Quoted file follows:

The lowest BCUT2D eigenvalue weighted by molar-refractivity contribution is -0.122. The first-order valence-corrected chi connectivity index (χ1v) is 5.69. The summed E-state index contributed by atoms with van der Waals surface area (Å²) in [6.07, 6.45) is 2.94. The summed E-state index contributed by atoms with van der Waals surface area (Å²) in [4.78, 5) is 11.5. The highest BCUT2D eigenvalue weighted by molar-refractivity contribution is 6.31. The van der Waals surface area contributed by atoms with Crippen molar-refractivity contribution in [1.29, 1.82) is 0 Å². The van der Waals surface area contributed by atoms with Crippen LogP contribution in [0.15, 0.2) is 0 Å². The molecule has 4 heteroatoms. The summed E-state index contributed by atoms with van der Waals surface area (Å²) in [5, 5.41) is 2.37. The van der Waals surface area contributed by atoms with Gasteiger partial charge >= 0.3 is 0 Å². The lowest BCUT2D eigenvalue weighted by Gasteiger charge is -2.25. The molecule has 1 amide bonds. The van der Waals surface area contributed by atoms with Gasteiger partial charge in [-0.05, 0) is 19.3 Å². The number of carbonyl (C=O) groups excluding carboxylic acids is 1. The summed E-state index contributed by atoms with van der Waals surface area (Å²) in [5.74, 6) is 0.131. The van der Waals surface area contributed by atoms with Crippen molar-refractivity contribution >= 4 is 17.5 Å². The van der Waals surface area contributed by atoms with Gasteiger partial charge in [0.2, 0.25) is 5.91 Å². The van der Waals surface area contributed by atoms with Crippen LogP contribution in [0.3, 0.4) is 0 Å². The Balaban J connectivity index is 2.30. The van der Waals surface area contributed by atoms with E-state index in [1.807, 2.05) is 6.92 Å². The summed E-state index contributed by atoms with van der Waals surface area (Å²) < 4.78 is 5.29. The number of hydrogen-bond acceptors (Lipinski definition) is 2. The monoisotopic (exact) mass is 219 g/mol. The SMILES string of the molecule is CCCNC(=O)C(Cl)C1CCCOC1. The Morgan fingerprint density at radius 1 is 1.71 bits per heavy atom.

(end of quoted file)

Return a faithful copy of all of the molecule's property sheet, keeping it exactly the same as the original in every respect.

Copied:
The lowest BCUT2D eigenvalue weighted by molar-refractivity contribution is -0.122. The first-order valence-corrected chi connectivity index (χ1v) is 5.69. The summed E-state index contributed by atoms with van der Waals surface area (Å²) in [6.07, 6.45) is 2.94. The summed E-state index contributed by atoms with van der Waals surface area (Å²) in [4.78, 5) is 11.5. The highest BCUT2D eigenvalue weighted by molar-refractivity contribution is 6.31. The van der Waals surface area contributed by atoms with Crippen molar-refractivity contribution in [1.29, 1.82) is 0 Å². The van der Waals surface area contributed by atoms with Crippen LogP contribution in [0.15, 0.2) is 0 Å². The molecule has 4 heteroatoms. The summed E-state index contributed by atoms with van der Waals surface area (Å²) in [5, 5.41) is 2.37. The van der Waals surface area contributed by atoms with Gasteiger partial charge >= 0.3 is 0 Å². The lowest BCUT2D eigenvalue weighted by Gasteiger charge is -2.25. The molecule has 1 amide bonds. The van der Waals surface area contributed by atoms with Gasteiger partial charge in [-0.05, 0) is 19.3 Å². The number of carbonyl (C=O) groups excluding carboxylic acids is 1. The summed E-state index contributed by atoms with van der Waals surface area (Å²) in [5.74, 6) is 0.131. The van der Waals surface area contributed by atoms with Crippen molar-refractivity contribution >= 4 is 17.5 Å². The van der Waals surface area contributed by atoms with Gasteiger partial charge in [0.2, 0.25) is 5.91 Å². The van der Waals surface area contributed by atoms with Crippen LogP contribution in [0.3, 0.4) is 0 Å². The Balaban J connectivity index is 2.30. The van der Waals surface area contributed by atoms with E-state index in [1.807, 2.05) is 6.92 Å². The summed E-state index contributed by atoms with van der Waals surface area (Å²) < 4.78 is 5.29. The number of hydrogen-bond acceptors (Lipinski definition) is 2. The monoisotopic (exact) mass is 219 g/mol. The SMILES string of the molecule is CCCNC(=O)C(Cl)C1CCCOC1. The Morgan fingerprint density at radius 1 is 1.71 bits per heavy atom.